Permits on older work

Old 01-05-09, 11:50 AM
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Permits on older work

Hi all. I had my kitchen remodeled about a year ago which included hiring professional plumbers & electricians.

At the end of the project, the electrician asked me if I wanted an inspector to take a look at everything, but the problem was it was all covered up. The walls actually never came down, so they did their work by drilling holes through studs and pulling wire to some new old-work can lighting that slides into place. The rest of the job was new under cabinet lighting with a switch, and updating the outlets to 20amp GFI.

All plumbing simply replaced older plumbing, i was told by them that I didn't need a permit to simply update current plumbing as long as the layout doesn't change. I took their word on it.

I am about to gut the bathroom on the other side of this kitchen's wall, exposing most of the electrical & plumbing. Should i have an inspector revisit this older work while it's out in the open?

You'd almost think a contractor doing work in a city that required permits on certain types of work would be required to tell the homeowner that they don't have a choice but to get the permit. I don't want to blame the electrician for my own ignorance on the importance of the matter, but would like to resolve anything now if possible. Any thoughts on this?

Old 01-05-09, 01:16 PM
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Every area has a "threshold" of work as to when a permit will be required. Based on the work you described, it's reasonable that no permit was required.

Some places are very strict (pronounced "money hungry") and want permits for replacing light switches with different colors while other places are much more lax allowing electricians to install basic circuits or repair and replace existing circuits without a permit or inspection. It sounds like you may be in the latter category. Pros can usually go a bit further than a homeowner can without pulling a permit because they are much more familiar with the expectations of the local inspection office. If you're in a smaller city there's a good chance the local inspectors and electricians all know each other by first name.
Old 01-05-09, 02:06 PM
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Originally Posted by eric_bort
Should i have an inspector revisit this older work while it's out in the open?

I don't want to blame the electrician for my own ignorance on the importance of the matter, but would like to resolve anything now if possible. Any thoughts on this?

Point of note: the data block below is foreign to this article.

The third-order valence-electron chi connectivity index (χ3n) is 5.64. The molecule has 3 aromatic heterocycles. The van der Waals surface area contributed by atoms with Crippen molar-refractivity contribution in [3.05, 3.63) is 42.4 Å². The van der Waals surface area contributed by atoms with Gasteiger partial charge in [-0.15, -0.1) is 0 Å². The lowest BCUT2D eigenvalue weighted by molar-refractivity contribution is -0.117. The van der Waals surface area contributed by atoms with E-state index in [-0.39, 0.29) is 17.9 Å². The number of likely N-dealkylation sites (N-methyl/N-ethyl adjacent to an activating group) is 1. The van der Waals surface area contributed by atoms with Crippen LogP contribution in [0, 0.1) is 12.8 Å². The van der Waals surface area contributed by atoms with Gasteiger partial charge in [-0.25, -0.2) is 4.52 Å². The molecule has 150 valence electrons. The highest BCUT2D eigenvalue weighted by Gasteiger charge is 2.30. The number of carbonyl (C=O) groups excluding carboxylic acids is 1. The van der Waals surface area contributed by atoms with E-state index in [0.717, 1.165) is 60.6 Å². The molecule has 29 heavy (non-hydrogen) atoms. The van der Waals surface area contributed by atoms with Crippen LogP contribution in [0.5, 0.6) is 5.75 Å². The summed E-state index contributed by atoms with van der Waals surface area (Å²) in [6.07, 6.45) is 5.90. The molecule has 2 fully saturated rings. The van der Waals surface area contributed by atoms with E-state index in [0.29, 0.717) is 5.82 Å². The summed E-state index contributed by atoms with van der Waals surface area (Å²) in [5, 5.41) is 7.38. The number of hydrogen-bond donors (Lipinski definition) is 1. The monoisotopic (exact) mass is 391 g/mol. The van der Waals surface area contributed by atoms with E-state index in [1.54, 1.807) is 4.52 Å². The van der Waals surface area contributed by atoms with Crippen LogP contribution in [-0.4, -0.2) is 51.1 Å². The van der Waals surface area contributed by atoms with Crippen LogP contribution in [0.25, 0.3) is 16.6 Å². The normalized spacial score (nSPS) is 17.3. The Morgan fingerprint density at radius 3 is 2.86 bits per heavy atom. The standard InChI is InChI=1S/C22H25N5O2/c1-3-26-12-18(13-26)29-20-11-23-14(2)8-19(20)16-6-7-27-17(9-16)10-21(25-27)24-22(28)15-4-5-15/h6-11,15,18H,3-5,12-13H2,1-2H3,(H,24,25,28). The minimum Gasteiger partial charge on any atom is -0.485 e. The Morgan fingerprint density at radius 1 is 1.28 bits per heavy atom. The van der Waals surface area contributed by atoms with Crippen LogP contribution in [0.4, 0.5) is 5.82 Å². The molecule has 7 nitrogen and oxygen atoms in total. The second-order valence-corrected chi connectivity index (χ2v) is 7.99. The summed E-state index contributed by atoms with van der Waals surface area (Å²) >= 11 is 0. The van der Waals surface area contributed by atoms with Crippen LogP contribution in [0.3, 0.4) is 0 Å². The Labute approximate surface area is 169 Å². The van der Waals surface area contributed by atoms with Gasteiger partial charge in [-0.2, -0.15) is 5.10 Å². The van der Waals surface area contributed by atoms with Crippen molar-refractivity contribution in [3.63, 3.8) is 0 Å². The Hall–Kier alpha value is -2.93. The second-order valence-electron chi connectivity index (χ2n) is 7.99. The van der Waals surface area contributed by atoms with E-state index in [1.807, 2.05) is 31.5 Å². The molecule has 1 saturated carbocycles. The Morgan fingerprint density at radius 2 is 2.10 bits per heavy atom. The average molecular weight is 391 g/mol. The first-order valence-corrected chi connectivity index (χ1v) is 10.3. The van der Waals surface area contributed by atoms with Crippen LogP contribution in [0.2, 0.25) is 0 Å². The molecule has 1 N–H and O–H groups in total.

It bears repeating that local codes vary widely. Here, a permit is required for any work beyond replacing individual devices such as switches, receps, and light fixtures.

I rewired nearly my whole house at the same time we gutted and remodeled our whole second floor. I had an electrician replace the load center and meter pedestal and do some basement conduit work. But then I rewired most of the rest under that permit. Since this all took a few months, closer to a year really, I asked the electrician what to do about the rewiring portion, because it wasn't realistic to leave everything "rough" until inspection. He told me to just do the work and fire it up.

This didn't sound right to me. However after the electrician put in the new load center, he called for inspection and the inspector looked at everything in the rewired-only part of the house and said nothing about the work. He asked about box fill on a few switches and made sure I had fan support boxes on the ceilings. He checked inside the panel and checked some open boxes in the roughed-in gutted area. It was no secret that I did the work, since the inspector actually suggested that I could do it if I could find an electrician to get the permit. So I had no issues.

I did all this because our area requires a code compliance inspection at time of sale and they keep copious records on numbers of receps, fixtures, fans and so on. Permits pulled after the work is done used to cost double, but now they are triple.

The downside of permits is that every time you pull one, the assessor will visit around September or after the final inspection and determine whether the work added value to the property. They cannot compel anyone to let them in, but they can make "reasonable" assumptions if I won't let them in. I have had two permits open since 1999, since I am done with electrical and plumbing but still haven't finished flooring and trim, so every September the assessor comes back to check. I didn't let them in for a couple of years, but then I got a sharp increase in assessed value, so I complained informally. I ended up letting the assessor in, and voila, my assessment dropped by something like $25,000. So you can see how well a silent protest works around here.

So the morals of the story:

1. As previously mentioned, the good, experienced contractors usually know what the inspector wants to see.

2. If you're not comfortable with what the contractor says, you will have to call another local contractor or take the risk of talking with an inspector. I talked to contractors for a while about regulations but eventually got tired of that and just talked to the inspectors. I live in a small suburb, so once I crossed that threshold of them knowing who I was, I had nothing to gain by taking the roundabout route.

3. If in doubt, and the wall is still open, call the inspector yourself. If required, it's a lot cheaper than the alternative.

4. Check your house file at the building inspection office to see what details end up there.

5. Know what inspections are going to be required on a periodic basis or if you want to sell.

6. You cannot let city hall "part way" into your life. It's either midnight hijinks or leaving the door wide open for them. You will have to assess the cost/benefit ratio for your own situation.

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